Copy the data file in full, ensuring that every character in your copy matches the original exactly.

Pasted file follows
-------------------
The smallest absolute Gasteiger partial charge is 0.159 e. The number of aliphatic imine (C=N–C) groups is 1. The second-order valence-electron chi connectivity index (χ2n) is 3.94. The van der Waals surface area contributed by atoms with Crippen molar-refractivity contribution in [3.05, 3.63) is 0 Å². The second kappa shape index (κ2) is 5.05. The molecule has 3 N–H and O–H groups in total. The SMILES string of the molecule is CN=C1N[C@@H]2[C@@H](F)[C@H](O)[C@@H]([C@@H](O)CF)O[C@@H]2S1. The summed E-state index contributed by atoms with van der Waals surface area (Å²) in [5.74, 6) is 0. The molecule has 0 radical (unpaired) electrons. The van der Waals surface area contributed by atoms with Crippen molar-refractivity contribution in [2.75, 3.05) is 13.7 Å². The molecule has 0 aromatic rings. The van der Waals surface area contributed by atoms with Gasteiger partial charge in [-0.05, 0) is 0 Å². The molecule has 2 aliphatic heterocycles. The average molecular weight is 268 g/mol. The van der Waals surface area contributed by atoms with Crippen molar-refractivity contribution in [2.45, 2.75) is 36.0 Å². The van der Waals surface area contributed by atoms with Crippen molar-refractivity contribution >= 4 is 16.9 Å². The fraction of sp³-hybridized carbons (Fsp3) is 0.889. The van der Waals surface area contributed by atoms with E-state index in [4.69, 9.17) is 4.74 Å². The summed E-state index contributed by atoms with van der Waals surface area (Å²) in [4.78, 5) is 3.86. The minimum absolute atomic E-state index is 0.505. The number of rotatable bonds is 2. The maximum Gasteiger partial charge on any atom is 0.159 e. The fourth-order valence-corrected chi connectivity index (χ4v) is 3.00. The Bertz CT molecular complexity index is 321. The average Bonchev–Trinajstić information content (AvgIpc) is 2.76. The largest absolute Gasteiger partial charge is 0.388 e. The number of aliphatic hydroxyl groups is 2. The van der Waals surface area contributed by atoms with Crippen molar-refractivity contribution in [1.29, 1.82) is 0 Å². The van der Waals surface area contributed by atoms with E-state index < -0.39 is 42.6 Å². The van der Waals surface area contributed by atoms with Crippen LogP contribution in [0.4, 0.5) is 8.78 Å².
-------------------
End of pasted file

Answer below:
The smallest absolute Gasteiger partial charge is 0.159 e. The number of aliphatic imine (C=N–C) groups is 1. The second-order valence-electron chi connectivity index (χ2n) is 3.94. The van der Waals surface area contributed by atoms with Crippen molar-refractivity contribution in [3.05, 3.63) is 0 Å². The second kappa shape index (κ2) is 5.05. The molecule has 3 N–H and O–H groups in total. The SMILES string of the molecule is CN=C1N[C@@H]2[C@@H](F)[C@H](O)[C@@H]([C@@H](O)CF)O[C@@H]2S1. The summed E-state index contributed by atoms with van der Waals surface area (Å²) in [5.74, 6) is 0. The molecule has 0 radical (unpaired) electrons. The van der Waals surface area contributed by atoms with Crippen molar-refractivity contribution in [2.75, 3.05) is 13.7 Å². The molecule has 0 aromatic rings. The van der Waals surface area contributed by atoms with Gasteiger partial charge in [-0.05, 0) is 0 Å². The molecule has 2 aliphatic heterocycles. The average molecular weight is 268 g/mol. The van der Waals surface area contributed by atoms with Crippen molar-refractivity contribution in [2.45, 2.75) is 36.0 Å². The van der Waals surface area contributed by atoms with Crippen molar-refractivity contribution >= 4 is 16.9 Å². The fraction of sp³-hybridized carbons (Fsp3) is 0.889. The van der Waals surface area contributed by atoms with E-state index in [4.69, 9.17) is 4.74 Å². The summed E-state index contributed by atoms with van der Waals surface area (Å²) in [4.78, 5) is 3.86. The minimum absolute atomic E-state index is 0.505. The number of rotatable bonds is 2. The maximum Gasteiger partial charge on any atom is 0.159 e. The fourth-order valence-corrected chi connectivity index (χ4v) is 3.00. The Bertz CT molecular complexity index is 321. The average Bonchev–Trinajstić information content (AvgIpc) is 2.76. The largest absolute Gasteiger partial charge is 0.388 e. The number of aliphatic hydroxyl groups is 2. The van der Waals surface area contributed by atoms with Crippen molar-refractivity contribution in [1.29, 1.82) is 0 Å². The van der Waals surface area contributed by atoms with E-state index < -0.39 is 42.6 Å². The van der Waals surface area contributed by atoms with Crippen LogP contribution in [0.4, 0.5) is 8.78 Å².